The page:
Foreign Policy

Promise Kept — Trump Nukes Iran Deal

Yet another pillar of Barack Obama's horrible legacy crumbles at Trump's hands.

National Security Desk · May 9, 2018

Keeping his promise, President Donald Trump announced Tuesday that the United States will withdraw from the “horrible” Iran nuclear deal (the Joint Comprehensive Plan of Action) and reinstate sanctions that were suspended as part of the deal. “We will not allow American cities to be threatened with destruction. We will not allow a regime that chants ‘Death to America’ to gain access to the most deadly weapons on earth,” Trump declared. “Today’s action sends a critical message: The United States no longer makes empty threats. When I make promises I keep them.”

Despite attempts by the Europeans to dissuade Trump, despite John Kerry’s smoke-filled-backroom efforts to save the deal, and despite Iran warning that it would be “a historic mistake” to withdraw, the president reiterated what he has said all along: “We cannot prevent an Iranian nuclear bomb under the decaying and rotten structure of the current agreement.” Trump reportedly remains open to improving the deal, and he will now have economic leverage to persuade Iran and the Europeans to do just that.

Barack Obama, who paid the Iranians $1.7 billion in ransom cash loaded on pallets as well as hundreds of billions more in sanctions relief, predictably criticized the decision to withdraw — which is tantamount to an endorsement in our book. “Walking away from the JCPOA turns our back on America’s closest allies,” Obama admonished, adding that it’s “a serious mistake.” But the biggest mistake was made by Obama and his feckless secretary of state, Kerry, caving in to one Iranian demand after another and agreeing to the deal. As we said at the time, “You want it bad, you’ll get it bad.”

Obama was so desperate for a foreign policy “victory” that getting a deal was more important than the content of the deal. Having agreed to a deal that he knew would never pass the Senate as a treaty, the minute the ink was dry Obama instead ran to the United Nations, which passed a Security Council Resolution establishing the deal’s terms. But only laws passed by the U.S. Congress, or treaties approved by the Senate, are binding on the actions of the United States. And as “constitutional scholar” Obama and long-time Senator Kerry undoubtedly knew, any deal that really was in the United States’ best interest would have been able to pass muster in the Senate and gain the two-thirds votes needed to ratify a treaty.

When even some key Democrats opposed the deal, that was unlikely.

Obama and his various minions told us time after time that the deal would moderate Iran’s behavior and help bring it back into the community of nations, but a quick survey of recent events shows the spectacular deception of that claim.

Iran is fighting a proxy war in Syria to keep Bashar al-Assad’s murderous regime in power, and it probably has more troops on the ground than any group other than the Syrian Army. It continues flying military equipment into Syria via Iraq, attracting the occasional Israeli airstrike (including one just last night) and risking major escalation of the fighting there. Its proxies in Yemen have fired Iranian-made weapons at U.S. Navy ships in the Red Sea, as well as used one of Iran’s signature weapons, the explosive boat, to hit and severely damage a Saudi warship. Its ballistic missile activity has continued unabated, despite UN Security Council Resolution 2231’s prohibitions on such activity. In addition to missile testing, Iran has actually fired ballistic missiles at targets in Syria, and its Yemeni proxies have fired Iranian-made missiles into Saudi Arabia.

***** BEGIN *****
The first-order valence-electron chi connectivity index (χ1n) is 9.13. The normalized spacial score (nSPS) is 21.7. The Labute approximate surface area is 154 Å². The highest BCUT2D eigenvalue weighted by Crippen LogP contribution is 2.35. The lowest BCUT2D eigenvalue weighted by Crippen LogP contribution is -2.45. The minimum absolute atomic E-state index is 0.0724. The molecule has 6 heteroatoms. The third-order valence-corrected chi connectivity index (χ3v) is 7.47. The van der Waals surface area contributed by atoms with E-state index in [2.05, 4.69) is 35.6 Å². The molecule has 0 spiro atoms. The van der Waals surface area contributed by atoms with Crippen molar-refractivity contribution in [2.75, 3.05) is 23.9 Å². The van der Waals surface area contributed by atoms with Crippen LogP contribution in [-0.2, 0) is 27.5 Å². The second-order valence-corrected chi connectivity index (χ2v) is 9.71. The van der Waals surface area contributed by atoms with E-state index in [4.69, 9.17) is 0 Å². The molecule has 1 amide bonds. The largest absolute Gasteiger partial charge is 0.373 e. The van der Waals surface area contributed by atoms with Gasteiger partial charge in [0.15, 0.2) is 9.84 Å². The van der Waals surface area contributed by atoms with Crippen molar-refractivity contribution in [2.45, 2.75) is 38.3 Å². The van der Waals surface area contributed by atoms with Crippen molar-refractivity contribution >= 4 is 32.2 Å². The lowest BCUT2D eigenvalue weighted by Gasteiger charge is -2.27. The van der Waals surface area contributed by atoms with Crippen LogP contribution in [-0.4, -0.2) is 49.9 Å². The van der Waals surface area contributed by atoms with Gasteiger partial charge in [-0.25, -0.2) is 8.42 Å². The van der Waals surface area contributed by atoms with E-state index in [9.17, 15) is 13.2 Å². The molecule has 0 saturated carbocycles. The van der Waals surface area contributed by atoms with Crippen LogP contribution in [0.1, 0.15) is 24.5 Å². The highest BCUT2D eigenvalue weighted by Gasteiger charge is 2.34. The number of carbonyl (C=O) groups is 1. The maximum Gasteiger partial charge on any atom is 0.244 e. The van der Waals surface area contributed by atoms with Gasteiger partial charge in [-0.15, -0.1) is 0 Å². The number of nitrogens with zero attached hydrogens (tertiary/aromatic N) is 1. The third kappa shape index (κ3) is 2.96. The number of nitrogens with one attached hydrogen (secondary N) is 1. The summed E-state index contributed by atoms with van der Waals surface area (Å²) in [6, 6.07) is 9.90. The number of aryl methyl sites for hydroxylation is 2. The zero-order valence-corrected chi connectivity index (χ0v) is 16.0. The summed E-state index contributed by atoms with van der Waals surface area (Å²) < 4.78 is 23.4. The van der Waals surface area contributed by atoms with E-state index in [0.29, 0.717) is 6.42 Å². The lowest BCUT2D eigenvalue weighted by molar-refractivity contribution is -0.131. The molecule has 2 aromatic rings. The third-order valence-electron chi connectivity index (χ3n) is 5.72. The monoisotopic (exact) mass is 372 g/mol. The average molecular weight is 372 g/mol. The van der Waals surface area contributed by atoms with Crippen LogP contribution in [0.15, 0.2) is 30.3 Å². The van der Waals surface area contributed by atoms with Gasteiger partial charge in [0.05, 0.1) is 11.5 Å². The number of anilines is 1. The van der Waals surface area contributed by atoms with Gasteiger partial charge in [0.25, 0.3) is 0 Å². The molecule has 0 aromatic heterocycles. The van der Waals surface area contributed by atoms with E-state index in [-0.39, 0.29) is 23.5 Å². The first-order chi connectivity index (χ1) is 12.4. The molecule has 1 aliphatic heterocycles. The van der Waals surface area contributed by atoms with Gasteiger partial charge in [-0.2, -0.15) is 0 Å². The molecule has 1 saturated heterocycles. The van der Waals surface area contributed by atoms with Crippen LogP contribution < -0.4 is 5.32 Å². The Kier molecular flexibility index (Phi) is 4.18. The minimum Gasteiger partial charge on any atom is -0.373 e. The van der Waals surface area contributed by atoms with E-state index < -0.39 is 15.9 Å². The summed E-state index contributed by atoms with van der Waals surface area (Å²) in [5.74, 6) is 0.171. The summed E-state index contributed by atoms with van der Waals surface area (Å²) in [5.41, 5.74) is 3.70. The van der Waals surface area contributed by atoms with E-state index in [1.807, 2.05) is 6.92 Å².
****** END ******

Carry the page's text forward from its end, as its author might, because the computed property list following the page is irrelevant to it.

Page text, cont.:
Needless to say, we don’t see much moderating in Iran’s behavior. Worse, Obama helped fund Iran’s increased terror sponsorship.

In the coming days and weeks we expect the various actors that supported the deal — Democrats, the Leftmedia, the Europeans, the Iranians — will all make the most of the opportunity to paint President Trump as a bumptious and warmongering rube. The Europeans will follow Obama’s cue and decry the undiplomatic behavior of withdrawing from a gentlemen’s agreement. The Iranians will shout about the untrustworthy nature of the United States. We even expect Rep. Maxine Waters will ascribe racism to President Trump’s decision, claiming it is an act of spite against his African-American predecessor.

But all the wailing and teeth-gnashing among various Europeans, Iranians, Democrats (and even some short-sighted Republicans) will merely serve to demonstrate the double injury Obama inflicted when he accepted the deal. The first injury was the deal itself. The second, as we said at the time, was that some future president would have to withdraw and harm our standing with friends and foes alike.

That day has now come, and our standing with our European allies may indeed suffer temporarily. Iran may try to create even more mischief around the Middle East. Oil markets and the U.S. and world economies may feel some pain as Iran’s oil market is squeezed.

But the undeniable fact is that the existing nuclear agreement merely kicked the can down the road for a decade, ensuring that Iran would emerge with a full, UN-approved nuclear fuel cycle that would enable very rapid nuclear breakout in the future. Dealing with this problem now, even if painful, is vastly better than dealing with it later, when it may not only be painful but also deadly. Withdrawing from the nuclear deal is a first step in the right direction.

On a final note, North Korea’s Kim Jong-un should take note that Trump isn’t messing around. Perhaps he already has, as Secretary of State Mike Pompeo returns home today from Pyongyang with three released American hostages.

(Updated.)

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